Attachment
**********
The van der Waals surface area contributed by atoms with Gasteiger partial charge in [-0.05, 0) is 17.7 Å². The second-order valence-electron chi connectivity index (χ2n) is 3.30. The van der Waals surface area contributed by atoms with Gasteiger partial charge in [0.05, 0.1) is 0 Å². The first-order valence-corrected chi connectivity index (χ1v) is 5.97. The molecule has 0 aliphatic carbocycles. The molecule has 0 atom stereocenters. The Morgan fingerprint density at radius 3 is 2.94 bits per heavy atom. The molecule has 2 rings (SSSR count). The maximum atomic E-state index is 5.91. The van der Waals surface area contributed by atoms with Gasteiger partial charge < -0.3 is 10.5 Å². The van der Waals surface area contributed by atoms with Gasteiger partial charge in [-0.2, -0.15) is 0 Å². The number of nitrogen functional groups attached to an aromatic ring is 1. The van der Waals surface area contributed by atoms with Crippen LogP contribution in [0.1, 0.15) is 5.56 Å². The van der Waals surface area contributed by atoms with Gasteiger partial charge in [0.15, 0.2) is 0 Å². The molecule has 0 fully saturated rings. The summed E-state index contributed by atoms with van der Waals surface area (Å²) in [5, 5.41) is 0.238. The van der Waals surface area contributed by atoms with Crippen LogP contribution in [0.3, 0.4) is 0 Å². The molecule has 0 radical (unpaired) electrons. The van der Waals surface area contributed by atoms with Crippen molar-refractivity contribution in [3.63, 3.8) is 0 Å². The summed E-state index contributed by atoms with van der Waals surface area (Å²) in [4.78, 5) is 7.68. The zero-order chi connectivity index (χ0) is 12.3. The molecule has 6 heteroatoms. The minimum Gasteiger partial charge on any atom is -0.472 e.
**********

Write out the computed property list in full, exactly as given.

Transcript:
The van der Waals surface area contributed by atoms with Gasteiger partial charge in [-0.05, 0) is 17.7 Å². The second-order valence-electron chi connectivity index (χ2n) is 3.30. The van der Waals surface area contributed by atoms with Gasteiger partial charge in [0.05, 0.1) is 0 Å². The first-order valence-corrected chi connectivity index (χ1v) is 5.97. The molecule has 0 aliphatic carbocycles. The molecule has 0 atom stereocenters. The Morgan fingerprint density at radius 3 is 2.94 bits per heavy atom. The molecule has 2 rings (SSSR count). The maximum atomic E-state index is 5.91. The van der Waals surface area contributed by atoms with Gasteiger partial charge < -0.3 is 10.5 Å². The van der Waals surface area contributed by atoms with Gasteiger partial charge in [-0.2, -0.15) is 0 Å². The number of nitrogen functional groups attached to an aromatic ring is 1. The van der Waals surface area contributed by atoms with Crippen LogP contribution in [0.1, 0.15) is 5.56 Å². The van der Waals surface area contributed by atoms with Gasteiger partial charge in [0.15, 0.2) is 0 Å². The molecule has 0 fully saturated rings. The summed E-state index contributed by atoms with van der Waals surface area (Å²) in [5, 5.41) is 0.238. The van der Waals surface area contributed by atoms with Crippen LogP contribution in [0.3, 0.4) is 0 Å². The molecule has 0 radical (unpaired) electrons. The van der Waals surface area contributed by atoms with Crippen molar-refractivity contribution in [3.63, 3.8) is 0 Å². The summed E-state index contributed by atoms with van der Waals surface area (Å²) in [4.78, 5) is 7.68. The zero-order chi connectivity index (χ0) is 12.3. The molecule has 6 heteroatoms. The minimum Gasteiger partial charge on any atom is -0.472 e.